I have noticed, that despite thousands of tutorials and blog posts about unix permissions, many people still don’t grasp the concept of it and think about permissions in the sense of qualitative numbers, where the lower is simply the better. I’ll be talking here specifically about permissions of a php web application, because most of misunderstandings I have encountered, come from this sphere.
Permissions are not just numbers
Yes, I know you know it, but I will nonetheless explain in short what the numbers mean.
Each of the three numbers stands for a specific group of users.
- The first number represents the owner of the file.
- The second number represents the group that is the owner of the file. By default it’s the primary group of the owner, but it can be set to anything if you have write access.
- The last number represents all the existing users of the system.
The first misunderstanding about permissions comes from the definition of the last digit: usually it is described as “everyone”. Well, it’s not just everyone in the universe, it’s meant as every enabled user on the system.
Each number is not just a qualifier, it has a specific meaning that can be calculated:
- 0 means no permissions at all.
- 1 means the permission to just execute the file
- 2 means the permission to just write to the file
- 3 means the permissions to both execute and write to the file
- 4 means the permission to read the file
- 5 means the permissions to both read and execute the file
- 6 means the permissions to both read and write to the file
- 7 means the permissions to read, execute and write to the file
Since executing a directory doesn’t mean much, in the directory context, execute should be read as “can enter the directory”.
Notice: In this article, I will ignore the existence of the sticky bit and other more advanced configurations like masks etc., because I don’t want to freak out the basic users, to whom the article is intended in first place.
Who is the owner of the file matters as much as the permissions themselves. Here, www-data (or www, or httpd on some system,s or whatever stands for the server) is the bad guy. Actually, the server is the servant: he is a hard working guy, but you don’t want him to have to much power. He’s also quite stupid and easily tricked.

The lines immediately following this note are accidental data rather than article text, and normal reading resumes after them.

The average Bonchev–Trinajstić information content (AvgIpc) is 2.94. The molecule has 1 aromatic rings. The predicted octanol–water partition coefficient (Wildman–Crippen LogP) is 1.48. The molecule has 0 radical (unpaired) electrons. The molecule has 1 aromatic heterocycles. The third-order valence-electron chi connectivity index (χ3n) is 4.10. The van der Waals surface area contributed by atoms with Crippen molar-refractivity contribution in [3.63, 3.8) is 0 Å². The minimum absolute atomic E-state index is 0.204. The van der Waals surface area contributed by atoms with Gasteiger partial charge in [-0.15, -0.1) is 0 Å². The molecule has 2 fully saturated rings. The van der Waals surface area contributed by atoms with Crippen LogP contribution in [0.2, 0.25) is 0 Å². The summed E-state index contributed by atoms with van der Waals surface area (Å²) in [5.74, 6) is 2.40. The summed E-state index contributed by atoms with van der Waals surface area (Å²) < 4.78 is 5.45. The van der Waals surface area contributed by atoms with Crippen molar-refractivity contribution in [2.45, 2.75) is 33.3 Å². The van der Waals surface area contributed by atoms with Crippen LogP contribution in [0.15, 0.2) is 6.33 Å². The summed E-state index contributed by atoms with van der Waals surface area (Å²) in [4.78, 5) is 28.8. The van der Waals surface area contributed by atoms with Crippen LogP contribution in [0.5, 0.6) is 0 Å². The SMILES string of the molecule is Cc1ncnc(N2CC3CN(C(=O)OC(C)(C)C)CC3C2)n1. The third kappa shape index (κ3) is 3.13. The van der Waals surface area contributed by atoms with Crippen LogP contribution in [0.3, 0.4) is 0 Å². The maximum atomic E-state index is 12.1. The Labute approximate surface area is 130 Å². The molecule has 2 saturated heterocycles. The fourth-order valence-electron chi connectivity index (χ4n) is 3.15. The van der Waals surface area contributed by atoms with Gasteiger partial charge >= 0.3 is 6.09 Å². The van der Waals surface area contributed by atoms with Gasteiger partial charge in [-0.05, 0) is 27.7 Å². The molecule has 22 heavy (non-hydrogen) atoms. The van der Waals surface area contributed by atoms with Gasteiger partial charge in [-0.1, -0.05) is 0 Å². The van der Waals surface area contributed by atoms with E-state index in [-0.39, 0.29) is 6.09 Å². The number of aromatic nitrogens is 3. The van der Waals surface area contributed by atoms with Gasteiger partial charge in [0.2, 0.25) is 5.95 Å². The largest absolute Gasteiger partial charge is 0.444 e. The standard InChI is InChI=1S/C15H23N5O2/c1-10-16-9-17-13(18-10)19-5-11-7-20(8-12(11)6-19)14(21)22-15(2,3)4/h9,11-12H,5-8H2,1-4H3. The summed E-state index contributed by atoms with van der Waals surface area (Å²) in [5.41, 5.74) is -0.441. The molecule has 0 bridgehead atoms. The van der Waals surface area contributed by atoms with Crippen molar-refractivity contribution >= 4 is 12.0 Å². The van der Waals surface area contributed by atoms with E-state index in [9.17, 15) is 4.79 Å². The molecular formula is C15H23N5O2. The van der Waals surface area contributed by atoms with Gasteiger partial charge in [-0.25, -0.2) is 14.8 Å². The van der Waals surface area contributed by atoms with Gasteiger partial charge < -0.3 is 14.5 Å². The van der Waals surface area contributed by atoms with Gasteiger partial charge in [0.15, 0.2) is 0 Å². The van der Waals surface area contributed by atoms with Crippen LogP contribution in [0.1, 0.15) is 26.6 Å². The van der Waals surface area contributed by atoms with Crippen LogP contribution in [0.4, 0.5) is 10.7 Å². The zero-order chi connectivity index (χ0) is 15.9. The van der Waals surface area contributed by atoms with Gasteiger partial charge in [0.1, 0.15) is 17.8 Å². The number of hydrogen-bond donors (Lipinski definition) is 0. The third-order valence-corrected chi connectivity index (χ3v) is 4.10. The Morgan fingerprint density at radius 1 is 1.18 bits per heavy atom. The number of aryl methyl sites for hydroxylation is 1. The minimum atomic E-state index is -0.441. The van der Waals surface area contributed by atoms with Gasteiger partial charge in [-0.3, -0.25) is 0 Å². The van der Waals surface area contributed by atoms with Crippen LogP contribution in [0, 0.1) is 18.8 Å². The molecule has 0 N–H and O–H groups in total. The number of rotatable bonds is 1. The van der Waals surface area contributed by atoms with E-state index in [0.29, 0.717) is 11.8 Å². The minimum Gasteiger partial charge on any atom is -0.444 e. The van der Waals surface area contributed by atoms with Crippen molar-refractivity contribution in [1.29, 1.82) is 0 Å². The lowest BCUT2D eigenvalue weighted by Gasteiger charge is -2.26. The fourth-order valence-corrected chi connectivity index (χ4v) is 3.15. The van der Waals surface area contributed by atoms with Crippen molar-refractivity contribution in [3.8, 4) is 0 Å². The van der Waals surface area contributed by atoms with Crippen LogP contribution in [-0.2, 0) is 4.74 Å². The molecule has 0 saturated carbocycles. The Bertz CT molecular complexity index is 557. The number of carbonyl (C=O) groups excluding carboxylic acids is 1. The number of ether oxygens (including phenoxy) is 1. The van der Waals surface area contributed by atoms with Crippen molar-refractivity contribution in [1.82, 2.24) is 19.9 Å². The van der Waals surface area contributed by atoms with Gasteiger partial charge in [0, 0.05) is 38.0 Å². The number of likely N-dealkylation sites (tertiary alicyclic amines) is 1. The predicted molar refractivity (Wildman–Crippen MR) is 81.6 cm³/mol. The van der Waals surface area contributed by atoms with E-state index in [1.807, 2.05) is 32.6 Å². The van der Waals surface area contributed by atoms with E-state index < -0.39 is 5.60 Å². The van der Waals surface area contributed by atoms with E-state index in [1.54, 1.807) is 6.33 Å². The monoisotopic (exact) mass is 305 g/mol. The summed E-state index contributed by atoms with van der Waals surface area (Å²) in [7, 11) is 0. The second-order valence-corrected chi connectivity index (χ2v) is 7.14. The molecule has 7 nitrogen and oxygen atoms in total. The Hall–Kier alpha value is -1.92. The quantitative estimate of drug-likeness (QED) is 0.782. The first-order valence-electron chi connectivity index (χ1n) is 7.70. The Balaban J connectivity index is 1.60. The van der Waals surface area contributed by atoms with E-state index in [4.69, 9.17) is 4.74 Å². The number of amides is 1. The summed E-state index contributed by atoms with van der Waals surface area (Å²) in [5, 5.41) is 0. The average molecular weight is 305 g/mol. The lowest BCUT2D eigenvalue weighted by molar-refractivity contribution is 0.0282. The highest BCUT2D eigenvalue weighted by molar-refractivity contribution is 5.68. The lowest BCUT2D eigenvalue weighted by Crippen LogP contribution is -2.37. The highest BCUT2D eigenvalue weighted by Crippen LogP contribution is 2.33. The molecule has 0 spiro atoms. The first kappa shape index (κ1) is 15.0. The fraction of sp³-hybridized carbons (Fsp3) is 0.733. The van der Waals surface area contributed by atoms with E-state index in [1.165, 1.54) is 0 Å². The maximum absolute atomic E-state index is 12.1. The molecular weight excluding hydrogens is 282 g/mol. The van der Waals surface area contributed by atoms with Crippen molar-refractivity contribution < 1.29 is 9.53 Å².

Even very restrictive permissions are useless if the server owns the files. Anyone who can somehow control the server, can potentially change the files to his needs. In shared hosting environments this means that anyone on the same server can change your files using a php script running on his site. It also means, that one compromised script is a threat for all your applications, owned by the server.
The lucky seven and the number of the beast
Everybody knows that 777 means granting all the rights to everyone (on the system). It’s considered as a bad set of permissions. However, few seem to understand what that really means. There are other combinations that are almost just as unsafe as the (un)lucky seven.
Since php scripts are just read by the server who passes them to the executing script (the php interpreter), php scripts themselves do not need the execution bit. That means that in a server context, for a php file, the number of the beast (666) is almost just as unlucky as the lucky seven (777).
Php scripts don’t need the execute byte, so we shall not give them one. Actually, any file (not just php) in the server root that has the execute byte turned on is a threat, because it can easily be transformed into a shell script (which is a real disaster if cgi is turned on).